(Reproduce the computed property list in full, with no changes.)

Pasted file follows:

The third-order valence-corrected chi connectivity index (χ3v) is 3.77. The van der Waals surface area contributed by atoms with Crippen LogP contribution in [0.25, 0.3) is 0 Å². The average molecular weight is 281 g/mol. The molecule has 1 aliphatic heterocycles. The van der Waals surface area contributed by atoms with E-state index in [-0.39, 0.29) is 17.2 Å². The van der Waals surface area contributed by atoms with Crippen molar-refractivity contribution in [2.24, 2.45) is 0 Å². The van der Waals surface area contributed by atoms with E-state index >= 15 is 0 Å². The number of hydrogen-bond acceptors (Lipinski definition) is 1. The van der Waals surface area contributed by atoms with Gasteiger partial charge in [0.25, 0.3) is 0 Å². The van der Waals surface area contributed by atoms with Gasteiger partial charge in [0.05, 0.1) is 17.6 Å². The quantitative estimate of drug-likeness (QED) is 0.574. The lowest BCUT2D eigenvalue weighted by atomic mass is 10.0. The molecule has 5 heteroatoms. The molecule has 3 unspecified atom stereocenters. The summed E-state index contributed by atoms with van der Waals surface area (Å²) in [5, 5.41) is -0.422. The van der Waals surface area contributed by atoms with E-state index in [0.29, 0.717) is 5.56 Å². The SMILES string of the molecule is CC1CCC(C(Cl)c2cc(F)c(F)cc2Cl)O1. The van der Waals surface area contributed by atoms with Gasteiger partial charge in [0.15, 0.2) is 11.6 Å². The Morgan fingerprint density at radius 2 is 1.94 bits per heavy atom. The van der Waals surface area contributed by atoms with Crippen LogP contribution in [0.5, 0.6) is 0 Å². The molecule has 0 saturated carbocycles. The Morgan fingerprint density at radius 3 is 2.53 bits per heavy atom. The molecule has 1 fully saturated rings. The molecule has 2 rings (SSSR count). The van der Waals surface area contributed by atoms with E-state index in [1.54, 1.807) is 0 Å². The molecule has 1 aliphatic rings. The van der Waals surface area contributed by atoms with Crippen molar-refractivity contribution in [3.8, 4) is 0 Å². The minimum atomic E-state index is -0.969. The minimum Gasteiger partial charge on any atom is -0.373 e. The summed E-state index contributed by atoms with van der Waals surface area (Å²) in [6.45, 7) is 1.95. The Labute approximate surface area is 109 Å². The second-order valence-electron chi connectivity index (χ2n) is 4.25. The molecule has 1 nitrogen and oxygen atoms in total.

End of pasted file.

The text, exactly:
The third-order valence-corrected chi connectivity index (χ3v) is 3.77. The van der Waals surface area contributed by atoms with Crippen LogP contribution in [0.25, 0.3) is 0 Å². The average molecular weight is 281 g/mol. The molecule has 1 aliphatic heterocycles. The van der Waals surface area contributed by atoms with E-state index in [-0.39, 0.29) is 17.2 Å². The van der Waals surface area contributed by atoms with Crippen molar-refractivity contribution in [2.24, 2.45) is 0 Å². The van der Waals surface area contributed by atoms with E-state index >= 15 is 0 Å². The number of hydrogen-bond acceptors (Lipinski definition) is 1. The van der Waals surface area contributed by atoms with Gasteiger partial charge in [0.25, 0.3) is 0 Å². The van der Waals surface area contributed by atoms with Gasteiger partial charge in [0.05, 0.1) is 17.6 Å². The quantitative estimate of drug-likeness (QED) is 0.574. The lowest BCUT2D eigenvalue weighted by atomic mass is 10.0. The molecule has 5 heteroatoms. The molecule has 3 unspecified atom stereocenters. The summed E-state index contributed by atoms with van der Waals surface area (Å²) in [5, 5.41) is -0.422. The van der Waals surface area contributed by atoms with E-state index in [0.29, 0.717) is 5.56 Å². The SMILES string of the molecule is CC1CCC(C(Cl)c2cc(F)c(F)cc2Cl)O1. The van der Waals surface area contributed by atoms with Gasteiger partial charge in [0.15, 0.2) is 11.6 Å². The Morgan fingerprint density at radius 2 is 1.94 bits per heavy atom. The van der Waals surface area contributed by atoms with Crippen LogP contribution in [0.5, 0.6) is 0 Å². The molecule has 0 saturated carbocycles. The Morgan fingerprint density at radius 3 is 2.53 bits per heavy atom. The molecule has 1 fully saturated rings. The molecule has 2 rings (SSSR count). The van der Waals surface area contributed by atoms with E-state index in [1.54, 1.807) is 0 Å². The molecule has 1 aliphatic rings. The van der Waals surface area contributed by atoms with Crippen molar-refractivity contribution in [3.8, 4) is 0 Å². The minimum atomic E-state index is -0.969. The minimum Gasteiger partial charge on any atom is -0.373 e. The summed E-state index contributed by atoms with van der Waals surface area (Å²) in [6.45, 7) is 1.95. The Labute approximate surface area is 109 Å². The second-order valence-electron chi connectivity index (χ2n) is 4.25. The molecule has 1 nitrogen and oxygen atoms in total.